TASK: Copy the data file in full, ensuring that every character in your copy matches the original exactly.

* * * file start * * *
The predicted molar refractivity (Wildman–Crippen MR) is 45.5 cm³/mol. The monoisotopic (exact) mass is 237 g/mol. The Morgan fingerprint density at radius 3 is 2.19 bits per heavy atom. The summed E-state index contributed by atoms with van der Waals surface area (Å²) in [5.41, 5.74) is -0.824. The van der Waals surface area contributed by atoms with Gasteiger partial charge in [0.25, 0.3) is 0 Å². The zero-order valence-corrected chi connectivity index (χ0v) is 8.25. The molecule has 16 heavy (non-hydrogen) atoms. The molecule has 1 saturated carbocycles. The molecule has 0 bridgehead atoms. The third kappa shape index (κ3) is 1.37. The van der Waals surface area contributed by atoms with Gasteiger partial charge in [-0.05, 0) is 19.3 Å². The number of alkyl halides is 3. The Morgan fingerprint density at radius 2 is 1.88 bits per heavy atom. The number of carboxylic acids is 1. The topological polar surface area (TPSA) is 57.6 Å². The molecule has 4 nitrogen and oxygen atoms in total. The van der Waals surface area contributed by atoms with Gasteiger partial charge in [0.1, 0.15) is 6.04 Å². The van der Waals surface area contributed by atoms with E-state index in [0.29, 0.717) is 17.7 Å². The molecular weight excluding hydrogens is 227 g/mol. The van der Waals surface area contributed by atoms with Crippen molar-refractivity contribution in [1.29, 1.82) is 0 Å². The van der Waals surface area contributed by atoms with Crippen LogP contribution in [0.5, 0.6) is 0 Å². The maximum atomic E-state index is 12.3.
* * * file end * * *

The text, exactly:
The predicted molar refractivity (Wildman–Crippen MR) is 45.5 cm³/mol. The monoisotopic (exact) mass is 237 g/mol. The Morgan fingerprint density at radius 3 is 2.19 bits per heavy atom. The summed E-state index contributed by atoms with van der Waals surface area (Å²) in [5.41, 5.74) is -0.824. The van der Waals surface area contributed by atoms with Gasteiger partial charge in [0.25, 0.3) is 0 Å². The zero-order valence-corrected chi connectivity index (χ0v) is 8.25. The molecule has 16 heavy (non-hydrogen) atoms. The molecule has 1 saturated carbocycles. The molecule has 0 bridgehead atoms. The third kappa shape index (κ3) is 1.37. The van der Waals surface area contributed by atoms with Gasteiger partial charge in [-0.05, 0) is 19.3 Å². The number of alkyl halides is 3. The Morgan fingerprint density at radius 2 is 1.88 bits per heavy atom. The number of carboxylic acids is 1. The topological polar surface area (TPSA) is 57.6 Å². The molecule has 4 nitrogen and oxygen atoms in total. The van der Waals surface area contributed by atoms with Gasteiger partial charge in [0.1, 0.15) is 6.04 Å². The van der Waals surface area contributed by atoms with E-state index in [0.29, 0.717) is 17.7 Å². The molecular weight excluding hydrogens is 227 g/mol. The van der Waals surface area contributed by atoms with Crippen molar-refractivity contribution in [1.29, 1.82) is 0 Å². The van der Waals surface area contributed by atoms with Crippen LogP contribution in [0.5, 0.6) is 0 Å². The maximum atomic E-state index is 12.3.